And if you're not following me already, please do ;) @clareontherun

Thursday, 31 March 2011

Those who can, tweet

Like this article from TES Those who can, tweet.  It summarises a lot of what I've been reading lately, and how useful I'm finding Twitter as part of my own personal development and as an aide to my Masters in Education.

Tuesday, 29 March 2011

Essential Skills Wales

Teaching ESW today.  Several students ready for the assignment stage, which is quite daunting as it's such a new qualification.  Got the Internal Moderator visiting next week though, so that should be a great help, and a heads up on our progress so far.

Sunday, 20 March 2011

Moodle outcomes

Just added all my L2 Web Design outcomes to my course on Moodle, so now I can attach them to all uploaded assignments.  I think it'll help me keep track of what the students have completed, and what is still missing.  Good stuff.

Thursday, 17 March 2011


Well, I've just created a LinkedIn profile :/


Submitted my evidence for the Coleg Gwent Moodle Up & Away certification, and feedback was that the site was "outstanding".  Big cheesy grins all round :D

Saturday, 5 March 2011

LAN School

Had training this week on LAN School.  Seems like a useful tool - I've already used it just to check on student progress in class (without the student's knowledge).  This may seem a bit sneaky, but actually it enabled me to observe where the individual students were struggling, and then offer directed help without them actually having to ask - I suppose it's a way of giving support without the student having to alert the rest of the class to the fact they are struggling.

I'm not sure how useful it will be in a mixed workshop setting - interrupting adults when the are all working on different things may be more detrimental than beneficial.

I did use it a little in my web design class though, and can see that if students produce a good example it will be great to show to the rest of the class, or to get students to demonstrate a skill to the others.

Another thing that I found particularly interesting was the tutor himself who delivered the LAN session.  He is so clearly in tune with Estyn requirements, that he managed to weave Welsh / ESDGC / H&S etc etc into the session with apparent ease, and he directed us to where we might also be able to do this.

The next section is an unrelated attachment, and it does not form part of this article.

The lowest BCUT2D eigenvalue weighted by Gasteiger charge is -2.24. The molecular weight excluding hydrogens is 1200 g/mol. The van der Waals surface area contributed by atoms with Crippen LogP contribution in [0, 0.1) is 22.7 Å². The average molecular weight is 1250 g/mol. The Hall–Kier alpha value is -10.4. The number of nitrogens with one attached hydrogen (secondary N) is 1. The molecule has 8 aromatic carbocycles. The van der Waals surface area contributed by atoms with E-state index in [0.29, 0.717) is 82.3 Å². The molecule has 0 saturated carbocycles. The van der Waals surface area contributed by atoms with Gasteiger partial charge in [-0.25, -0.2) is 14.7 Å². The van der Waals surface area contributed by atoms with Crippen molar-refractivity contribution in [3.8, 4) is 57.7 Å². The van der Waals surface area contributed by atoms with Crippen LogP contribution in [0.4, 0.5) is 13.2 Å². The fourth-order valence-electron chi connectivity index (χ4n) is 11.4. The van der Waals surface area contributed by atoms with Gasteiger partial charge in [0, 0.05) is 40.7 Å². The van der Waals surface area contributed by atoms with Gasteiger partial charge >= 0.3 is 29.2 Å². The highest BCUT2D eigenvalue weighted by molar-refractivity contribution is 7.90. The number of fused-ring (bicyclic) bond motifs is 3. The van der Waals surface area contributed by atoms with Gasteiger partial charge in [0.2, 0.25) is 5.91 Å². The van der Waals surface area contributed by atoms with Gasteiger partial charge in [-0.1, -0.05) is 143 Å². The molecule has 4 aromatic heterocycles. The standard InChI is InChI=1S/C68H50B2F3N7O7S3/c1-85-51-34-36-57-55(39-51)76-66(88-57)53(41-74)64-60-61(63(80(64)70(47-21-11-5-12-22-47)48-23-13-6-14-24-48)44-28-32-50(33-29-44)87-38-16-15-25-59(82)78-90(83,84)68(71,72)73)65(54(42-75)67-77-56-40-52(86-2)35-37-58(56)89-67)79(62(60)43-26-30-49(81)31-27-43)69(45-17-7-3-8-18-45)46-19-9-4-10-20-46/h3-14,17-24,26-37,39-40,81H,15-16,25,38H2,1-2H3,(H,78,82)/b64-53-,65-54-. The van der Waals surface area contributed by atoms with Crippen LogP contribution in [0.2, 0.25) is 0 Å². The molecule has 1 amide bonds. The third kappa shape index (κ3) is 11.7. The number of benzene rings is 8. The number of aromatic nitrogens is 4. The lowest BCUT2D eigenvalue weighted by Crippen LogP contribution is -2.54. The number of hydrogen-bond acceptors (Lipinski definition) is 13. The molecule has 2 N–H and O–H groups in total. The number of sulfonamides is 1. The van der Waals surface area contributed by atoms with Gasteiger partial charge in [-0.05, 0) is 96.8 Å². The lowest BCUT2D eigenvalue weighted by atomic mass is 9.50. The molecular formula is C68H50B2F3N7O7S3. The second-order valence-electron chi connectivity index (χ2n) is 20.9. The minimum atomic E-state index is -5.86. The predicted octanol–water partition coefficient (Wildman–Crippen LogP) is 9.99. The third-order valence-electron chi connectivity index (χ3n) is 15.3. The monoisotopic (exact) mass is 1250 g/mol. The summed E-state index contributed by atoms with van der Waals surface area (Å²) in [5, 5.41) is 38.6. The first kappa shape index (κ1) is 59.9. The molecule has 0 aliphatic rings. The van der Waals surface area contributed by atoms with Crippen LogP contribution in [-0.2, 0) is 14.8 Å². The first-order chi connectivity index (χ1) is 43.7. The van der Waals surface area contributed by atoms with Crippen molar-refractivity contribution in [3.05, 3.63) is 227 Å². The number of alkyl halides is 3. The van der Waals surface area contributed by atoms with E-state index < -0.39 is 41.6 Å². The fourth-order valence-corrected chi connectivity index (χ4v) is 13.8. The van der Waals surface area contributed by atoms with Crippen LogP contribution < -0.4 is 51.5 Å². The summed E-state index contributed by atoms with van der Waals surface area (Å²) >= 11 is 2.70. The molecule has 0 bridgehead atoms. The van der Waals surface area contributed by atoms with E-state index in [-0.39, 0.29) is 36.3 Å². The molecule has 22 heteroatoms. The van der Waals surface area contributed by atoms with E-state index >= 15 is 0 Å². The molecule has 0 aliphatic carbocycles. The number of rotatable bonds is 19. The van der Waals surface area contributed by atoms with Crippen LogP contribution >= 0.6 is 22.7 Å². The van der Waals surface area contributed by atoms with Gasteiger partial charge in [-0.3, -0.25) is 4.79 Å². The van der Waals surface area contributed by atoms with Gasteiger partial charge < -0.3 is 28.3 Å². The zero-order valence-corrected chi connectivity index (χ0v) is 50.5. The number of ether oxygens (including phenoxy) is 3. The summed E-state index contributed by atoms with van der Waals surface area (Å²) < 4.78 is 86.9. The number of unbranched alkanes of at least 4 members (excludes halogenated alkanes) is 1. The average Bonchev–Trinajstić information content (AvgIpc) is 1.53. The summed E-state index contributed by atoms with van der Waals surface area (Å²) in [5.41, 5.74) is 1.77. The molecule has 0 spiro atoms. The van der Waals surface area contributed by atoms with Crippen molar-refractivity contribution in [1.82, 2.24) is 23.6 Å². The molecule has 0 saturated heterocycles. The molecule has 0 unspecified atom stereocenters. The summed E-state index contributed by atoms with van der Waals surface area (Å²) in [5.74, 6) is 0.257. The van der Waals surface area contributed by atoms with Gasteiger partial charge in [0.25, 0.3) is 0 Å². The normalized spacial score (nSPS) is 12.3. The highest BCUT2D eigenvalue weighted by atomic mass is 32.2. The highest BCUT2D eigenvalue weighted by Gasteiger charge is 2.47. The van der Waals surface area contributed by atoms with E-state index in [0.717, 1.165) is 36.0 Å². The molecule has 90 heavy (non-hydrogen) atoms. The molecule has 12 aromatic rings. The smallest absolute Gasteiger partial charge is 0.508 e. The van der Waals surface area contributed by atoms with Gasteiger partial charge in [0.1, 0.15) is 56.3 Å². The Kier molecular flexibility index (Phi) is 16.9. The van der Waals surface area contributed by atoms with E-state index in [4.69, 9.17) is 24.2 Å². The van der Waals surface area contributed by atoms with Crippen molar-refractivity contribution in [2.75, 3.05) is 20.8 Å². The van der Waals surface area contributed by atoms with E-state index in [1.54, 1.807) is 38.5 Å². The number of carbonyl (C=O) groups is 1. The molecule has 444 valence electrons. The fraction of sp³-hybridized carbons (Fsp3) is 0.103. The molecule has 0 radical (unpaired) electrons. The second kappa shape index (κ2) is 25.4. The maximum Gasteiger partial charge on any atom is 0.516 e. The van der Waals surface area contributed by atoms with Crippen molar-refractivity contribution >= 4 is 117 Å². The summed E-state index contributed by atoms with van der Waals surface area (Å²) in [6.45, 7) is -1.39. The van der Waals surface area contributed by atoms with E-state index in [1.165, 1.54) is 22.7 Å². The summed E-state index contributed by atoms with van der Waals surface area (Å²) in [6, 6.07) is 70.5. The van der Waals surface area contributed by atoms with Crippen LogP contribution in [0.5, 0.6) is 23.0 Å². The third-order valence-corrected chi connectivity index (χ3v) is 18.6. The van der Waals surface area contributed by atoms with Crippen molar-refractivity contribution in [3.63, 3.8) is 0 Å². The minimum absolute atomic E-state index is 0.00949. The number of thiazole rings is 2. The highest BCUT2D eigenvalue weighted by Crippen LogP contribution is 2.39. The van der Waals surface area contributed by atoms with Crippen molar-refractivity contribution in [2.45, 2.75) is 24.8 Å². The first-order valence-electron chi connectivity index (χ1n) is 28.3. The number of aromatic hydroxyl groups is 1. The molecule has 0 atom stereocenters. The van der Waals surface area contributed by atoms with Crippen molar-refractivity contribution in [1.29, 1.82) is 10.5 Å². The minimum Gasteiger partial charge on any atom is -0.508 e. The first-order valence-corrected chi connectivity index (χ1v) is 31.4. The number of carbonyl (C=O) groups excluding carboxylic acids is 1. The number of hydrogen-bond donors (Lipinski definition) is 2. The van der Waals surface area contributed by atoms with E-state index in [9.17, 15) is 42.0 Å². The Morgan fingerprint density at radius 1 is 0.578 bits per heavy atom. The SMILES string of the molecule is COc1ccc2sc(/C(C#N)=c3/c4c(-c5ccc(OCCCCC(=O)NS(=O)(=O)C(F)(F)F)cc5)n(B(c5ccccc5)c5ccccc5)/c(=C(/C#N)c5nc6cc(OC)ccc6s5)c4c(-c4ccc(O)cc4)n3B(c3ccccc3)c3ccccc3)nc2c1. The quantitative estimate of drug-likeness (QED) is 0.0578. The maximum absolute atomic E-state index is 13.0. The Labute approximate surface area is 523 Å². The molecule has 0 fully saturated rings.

Wednesday, 9 February 2011

Mixed emotions

So a pretty mixed few days.  Firstly I was complimented on my Moodle site at work, from the Moodle trainer himself.  Apparently the Moodle site I have developed to accompany my Web Design course is one of the best in the college.  That was great to hear.

Then a blow.  My low grade in my teaching obs was surpassed by a lower paid individual, making my position feel altogether awkward.  Great for my colleague, difficult for me.

Then another plus.  An A in my masters assignment.

So am I good or not?  Hard to say, and one minute I feel like a great teacher, and the next not.

Wednesday, 2 February 2011

Moodle & Interactive White Board

I had training today on Moodle.  I already have a Moodle site for my Web Design L1 course, and was told that I had one of the best Moodle sites in the college at the moment which was great to hear.

Still room for improvement though - so planning to set up an initial topic with graphics that lead into each session to make it more aesthetically pleasing.  I'll enjoy doing that!

As far as the IWB goes, I was shown the spotlight - which I'm sure will be really helpful in Web Des, and the recorder - again something I'm sure I can use.  Think the hide & slide will be less useful - but perhaps just need to think more imaginatively and now I know it's there, I may come up with a use for it.

Talked about LAN (?) being able to link all users to the IWB so that I can demo good work, and again this will be great to include.  Feel very motivated to get going now :)

Wednesday, 19 January 2011

Management and Leadership

Session this week discussed differences between managers and leaders.  Still not sure I fully grasp the issues, but in essence I think (stress, think) that managers deals with processes and outcomes ie practical stuff, whilst leaders motivate and inspire.  So, managers deal with tasks and leaders deal with people.  Some useful reading suggested, so I'll try and get some books from the library.  Interesting to compare my managers and leaders with what I've learned!